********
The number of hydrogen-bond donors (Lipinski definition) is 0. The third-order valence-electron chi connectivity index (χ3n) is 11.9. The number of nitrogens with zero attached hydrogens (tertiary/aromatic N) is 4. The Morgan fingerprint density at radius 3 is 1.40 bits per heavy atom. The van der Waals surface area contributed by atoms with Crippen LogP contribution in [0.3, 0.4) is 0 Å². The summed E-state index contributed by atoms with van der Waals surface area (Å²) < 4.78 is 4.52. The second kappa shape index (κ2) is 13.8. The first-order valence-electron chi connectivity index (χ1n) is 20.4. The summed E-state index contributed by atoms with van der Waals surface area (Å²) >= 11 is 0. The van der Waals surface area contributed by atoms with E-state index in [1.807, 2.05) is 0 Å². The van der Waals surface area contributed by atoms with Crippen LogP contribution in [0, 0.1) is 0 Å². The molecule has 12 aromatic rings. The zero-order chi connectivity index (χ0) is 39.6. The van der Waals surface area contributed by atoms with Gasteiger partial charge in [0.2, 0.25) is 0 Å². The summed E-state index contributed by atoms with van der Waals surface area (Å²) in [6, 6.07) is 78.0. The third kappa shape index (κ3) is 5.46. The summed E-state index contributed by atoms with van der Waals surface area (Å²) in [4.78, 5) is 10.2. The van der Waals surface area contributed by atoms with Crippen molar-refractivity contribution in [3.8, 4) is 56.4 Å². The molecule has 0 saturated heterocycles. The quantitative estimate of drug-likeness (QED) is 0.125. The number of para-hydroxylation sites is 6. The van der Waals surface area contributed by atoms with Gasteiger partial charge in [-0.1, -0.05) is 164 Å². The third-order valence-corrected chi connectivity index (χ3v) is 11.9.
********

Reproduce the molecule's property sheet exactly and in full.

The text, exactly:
The number of hydrogen-bond donors (Lipinski definition) is 0. The third-order valence-electron chi connectivity index (χ3n) is 11.9. The number of nitrogens with zero attached hydrogens (tertiary/aromatic N) is 4. The Morgan fingerprint density at radius 3 is 1.40 bits per heavy atom. The van der Waals surface area contributed by atoms with Crippen LogP contribution in [0.3, 0.4) is 0 Å². The summed E-state index contributed by atoms with van der Waals surface area (Å²) < 4.78 is 4.52. The second kappa shape index (κ2) is 13.8. The first-order valence-electron chi connectivity index (χ1n) is 20.4. The summed E-state index contributed by atoms with van der Waals surface area (Å²) >= 11 is 0. The van der Waals surface area contributed by atoms with E-state index in [1.807, 2.05) is 0 Å². The van der Waals surface area contributed by atoms with Crippen LogP contribution in [0, 0.1) is 0 Å². The molecule has 12 aromatic rings. The zero-order chi connectivity index (χ0) is 39.6. The van der Waals surface area contributed by atoms with Gasteiger partial charge in [0.2, 0.25) is 0 Å². The summed E-state index contributed by atoms with van der Waals surface area (Å²) in [6, 6.07) is 78.0. The third kappa shape index (κ3) is 5.46. The summed E-state index contributed by atoms with van der Waals surface area (Å²) in [4.78, 5) is 10.2. The van der Waals surface area contributed by atoms with Crippen molar-refractivity contribution in [3.8, 4) is 56.4 Å². The molecule has 0 saturated heterocycles. The quantitative estimate of drug-likeness (QED) is 0.125. The number of para-hydroxylation sites is 6. The van der Waals surface area contributed by atoms with Gasteiger partial charge in [-0.1, -0.05) is 164 Å². The third-order valence-corrected chi connectivity index (χ3v) is 11.9.